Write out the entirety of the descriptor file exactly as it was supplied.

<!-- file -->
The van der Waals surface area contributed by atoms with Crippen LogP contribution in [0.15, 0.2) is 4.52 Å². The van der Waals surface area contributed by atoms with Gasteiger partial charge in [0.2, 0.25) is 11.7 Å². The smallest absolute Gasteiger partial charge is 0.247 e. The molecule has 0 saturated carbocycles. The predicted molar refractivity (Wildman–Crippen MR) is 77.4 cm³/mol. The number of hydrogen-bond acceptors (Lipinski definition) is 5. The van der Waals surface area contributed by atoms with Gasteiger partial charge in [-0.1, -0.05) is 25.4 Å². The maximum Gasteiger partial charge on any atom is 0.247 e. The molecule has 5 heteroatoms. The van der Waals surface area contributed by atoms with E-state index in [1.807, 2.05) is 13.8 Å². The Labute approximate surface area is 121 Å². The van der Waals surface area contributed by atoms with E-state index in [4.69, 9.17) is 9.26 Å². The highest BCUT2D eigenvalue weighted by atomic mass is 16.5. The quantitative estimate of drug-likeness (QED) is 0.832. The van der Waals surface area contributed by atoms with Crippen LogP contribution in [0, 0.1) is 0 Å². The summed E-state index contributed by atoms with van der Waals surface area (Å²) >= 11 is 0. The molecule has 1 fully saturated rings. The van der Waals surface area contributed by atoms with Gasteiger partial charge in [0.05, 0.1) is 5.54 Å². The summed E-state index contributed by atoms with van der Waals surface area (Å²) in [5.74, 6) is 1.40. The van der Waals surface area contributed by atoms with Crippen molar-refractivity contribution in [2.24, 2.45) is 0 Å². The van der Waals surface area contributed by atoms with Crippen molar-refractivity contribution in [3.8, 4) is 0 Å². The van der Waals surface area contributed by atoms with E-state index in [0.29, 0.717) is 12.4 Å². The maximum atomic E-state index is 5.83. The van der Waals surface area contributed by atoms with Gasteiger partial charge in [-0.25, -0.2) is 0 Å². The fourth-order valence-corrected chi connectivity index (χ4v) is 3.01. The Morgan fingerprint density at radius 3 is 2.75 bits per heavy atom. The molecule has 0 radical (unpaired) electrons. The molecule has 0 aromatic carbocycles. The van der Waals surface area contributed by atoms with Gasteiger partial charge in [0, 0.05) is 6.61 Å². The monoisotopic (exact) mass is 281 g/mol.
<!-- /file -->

The van der Waals surface area contributed by atoms with Crippen LogP contribution in [0.15, 0.2) is 4.52 Å². The van der Waals surface area contributed by atoms with Gasteiger partial charge in [0.2, 0.25) is 11.7 Å². The smallest absolute Gasteiger partial charge is 0.247 e. The molecule has 0 saturated carbocycles. The predicted molar refractivity (Wildman–Crippen MR) is 77.4 cm³/mol. The number of hydrogen-bond acceptors (Lipinski definition) is 5. The van der Waals surface area contributed by atoms with Gasteiger partial charge in [-0.1, -0.05) is 25.4 Å². The maximum Gasteiger partial charge on any atom is 0.247 e. The molecule has 5 heteroatoms. The van der Waals surface area contributed by atoms with E-state index in [1.807, 2.05) is 13.8 Å². The Labute approximate surface area is 121 Å². The van der Waals surface area contributed by atoms with E-state index in [4.69, 9.17) is 9.26 Å². The highest BCUT2D eigenvalue weighted by atomic mass is 16.5. The quantitative estimate of drug-likeness (QED) is 0.832. The van der Waals surface area contributed by atoms with Crippen LogP contribution in [0, 0.1) is 0 Å². The summed E-state index contributed by atoms with van der Waals surface area (Å²) >= 11 is 0. The molecule has 1 fully saturated rings. The van der Waals surface area contributed by atoms with Gasteiger partial charge in [0.05, 0.1) is 5.54 Å². The summed E-state index contributed by atoms with van der Waals surface area (Å²) in [5.74, 6) is 1.40. The van der Waals surface area contributed by atoms with Crippen molar-refractivity contribution in [2.24, 2.45) is 0 Å². The van der Waals surface area contributed by atoms with Crippen molar-refractivity contribution in [3.8, 4) is 0 Å². The van der Waals surface area contributed by atoms with E-state index in [0.29, 0.717) is 12.4 Å². The maximum atomic E-state index is 5.83. The van der Waals surface area contributed by atoms with Gasteiger partial charge in [-0.25, -0.2) is 0 Å². The fourth-order valence-corrected chi connectivity index (χ4v) is 3.01. The Morgan fingerprint density at radius 3 is 2.75 bits per heavy atom. The molecule has 0 radical (unpaired) electrons. The molecule has 0 aromatic carbocycles. The van der Waals surface area contributed by atoms with Gasteiger partial charge in [0, 0.05) is 6.61 Å². The monoisotopic (exact) mass is 281 g/mol.